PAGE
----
Most marketers know that company executives want to be able to measure marketing tactics and campaigns. But as the marketing mix evolves and becomes more interconnected, this has grown more challenging.
Voice-based marketing automation platform Ifbyphone surveyed marketing professionals for its “2011 State of Marketing Measurement Report” and 82% said their executives expect every campaign to be measured.
Yet, breaking down the different marketing types, only 47% of US marketers believe they can effectively measure the return on investment of email marketing, and other types of marketing saw even smaller percentages. For social media marketing, only 26% of marketers think they can effectively measure ROI.
When it comes to the challenges of online marketing, measuring which keywords drive either the most clicks (40%), the most online conversations (40%) and the most phone calls (37%) were cited by marketers as challenges.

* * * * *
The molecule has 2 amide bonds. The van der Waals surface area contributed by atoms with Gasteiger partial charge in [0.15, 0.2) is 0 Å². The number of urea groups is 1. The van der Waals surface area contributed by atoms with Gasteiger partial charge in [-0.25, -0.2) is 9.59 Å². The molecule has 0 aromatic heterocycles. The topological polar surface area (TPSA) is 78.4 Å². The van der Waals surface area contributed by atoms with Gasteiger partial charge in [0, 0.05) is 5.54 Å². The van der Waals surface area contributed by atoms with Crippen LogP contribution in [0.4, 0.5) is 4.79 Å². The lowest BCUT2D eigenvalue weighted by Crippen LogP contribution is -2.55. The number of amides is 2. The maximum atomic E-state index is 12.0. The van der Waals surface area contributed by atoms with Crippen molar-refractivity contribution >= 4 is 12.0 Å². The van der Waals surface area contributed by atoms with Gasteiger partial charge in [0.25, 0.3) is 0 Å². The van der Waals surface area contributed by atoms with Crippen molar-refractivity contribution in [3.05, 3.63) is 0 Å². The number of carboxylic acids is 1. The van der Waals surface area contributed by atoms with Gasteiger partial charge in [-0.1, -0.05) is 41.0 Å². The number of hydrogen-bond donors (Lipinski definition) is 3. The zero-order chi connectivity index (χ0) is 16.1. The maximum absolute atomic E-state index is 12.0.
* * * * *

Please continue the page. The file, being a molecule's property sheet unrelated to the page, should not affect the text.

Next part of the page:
But these marketers are accepting the challenge and working out ways to connect marketing programs back to sales. The tools they use to measure marketing campaigns include web analytics, cited by 48% of respondents, email marketing software analytics (47%), leads from contact forms (38%) and social media monitoring (30%).
But with these tools at their disposal, what do marketers track? Of respondents, 62% said they track an overall net increase in sales to measure the success of marketing programs. Additionally, 57% look at the number of new customers acquired, 39% track the number of new leads generated, 33% look for an increase in customer retention and 33% measure a quantified increase in awareness.
Measuring the impact of marketing has always been a struggle for companies. As the marketing mix expands and integrates social media, digital and more traditional marketing, the challenge has grown. Yet marketers are embracing it and trying to connect their outreach to sales and business results—elements that executives will appreciate.
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